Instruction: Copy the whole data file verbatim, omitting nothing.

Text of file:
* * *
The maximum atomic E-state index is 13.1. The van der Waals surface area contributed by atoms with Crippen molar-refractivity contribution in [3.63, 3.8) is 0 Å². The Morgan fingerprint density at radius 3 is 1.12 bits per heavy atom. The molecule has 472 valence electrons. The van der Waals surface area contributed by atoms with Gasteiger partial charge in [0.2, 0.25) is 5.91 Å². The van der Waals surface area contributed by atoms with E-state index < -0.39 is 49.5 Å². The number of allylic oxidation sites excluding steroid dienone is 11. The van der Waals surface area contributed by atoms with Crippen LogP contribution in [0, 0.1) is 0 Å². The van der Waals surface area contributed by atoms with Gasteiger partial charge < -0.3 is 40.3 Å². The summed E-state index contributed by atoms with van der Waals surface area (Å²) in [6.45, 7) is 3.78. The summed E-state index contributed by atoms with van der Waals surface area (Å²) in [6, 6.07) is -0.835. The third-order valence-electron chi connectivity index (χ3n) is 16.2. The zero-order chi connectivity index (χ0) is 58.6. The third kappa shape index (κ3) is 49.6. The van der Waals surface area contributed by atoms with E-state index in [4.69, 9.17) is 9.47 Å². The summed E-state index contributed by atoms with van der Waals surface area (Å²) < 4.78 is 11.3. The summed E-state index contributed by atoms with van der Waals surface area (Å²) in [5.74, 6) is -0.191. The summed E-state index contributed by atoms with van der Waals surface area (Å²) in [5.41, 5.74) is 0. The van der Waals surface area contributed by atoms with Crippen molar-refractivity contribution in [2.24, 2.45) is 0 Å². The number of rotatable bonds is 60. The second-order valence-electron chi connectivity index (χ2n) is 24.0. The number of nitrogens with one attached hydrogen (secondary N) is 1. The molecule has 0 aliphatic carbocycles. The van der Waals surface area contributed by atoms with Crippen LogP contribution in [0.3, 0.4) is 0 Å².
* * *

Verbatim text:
The maximum atomic E-state index is 13.1. The van der Waals surface area contributed by atoms with Crippen molar-refractivity contribution in [3.63, 3.8) is 0 Å². The Morgan fingerprint density at radius 3 is 1.12 bits per heavy atom. The molecule has 472 valence electrons. The van der Waals surface area contributed by atoms with Gasteiger partial charge in [0.2, 0.25) is 5.91 Å². The van der Waals surface area contributed by atoms with E-state index < -0.39 is 49.5 Å². The number of allylic oxidation sites excluding steroid dienone is 11. The van der Waals surface area contributed by atoms with Crippen LogP contribution in [0, 0.1) is 0 Å². The van der Waals surface area contributed by atoms with Gasteiger partial charge < -0.3 is 40.3 Å². The summed E-state index contributed by atoms with van der Waals surface area (Å²) in [6.45, 7) is 3.78. The summed E-state index contributed by atoms with van der Waals surface area (Å²) in [6, 6.07) is -0.835. The third-order valence-electron chi connectivity index (χ3n) is 16.2. The zero-order chi connectivity index (χ0) is 58.6. The third kappa shape index (κ3) is 49.6. The van der Waals surface area contributed by atoms with E-state index in [4.69, 9.17) is 9.47 Å². The summed E-state index contributed by atoms with van der Waals surface area (Å²) < 4.78 is 11.3. The summed E-state index contributed by atoms with van der Waals surface area (Å²) in [5.74, 6) is -0.191. The summed E-state index contributed by atoms with van der Waals surface area (Å²) in [5.41, 5.74) is 0. The van der Waals surface area contributed by atoms with Crippen molar-refractivity contribution in [2.24, 2.45) is 0 Å². The number of rotatable bonds is 60. The second-order valence-electron chi connectivity index (χ2n) is 24.0. The number of nitrogens with one attached hydrogen (secondary N) is 1. The molecule has 0 aliphatic carbocycles. The van der Waals surface area contributed by atoms with Crippen LogP contribution in [0.3, 0.4) is 0 Å².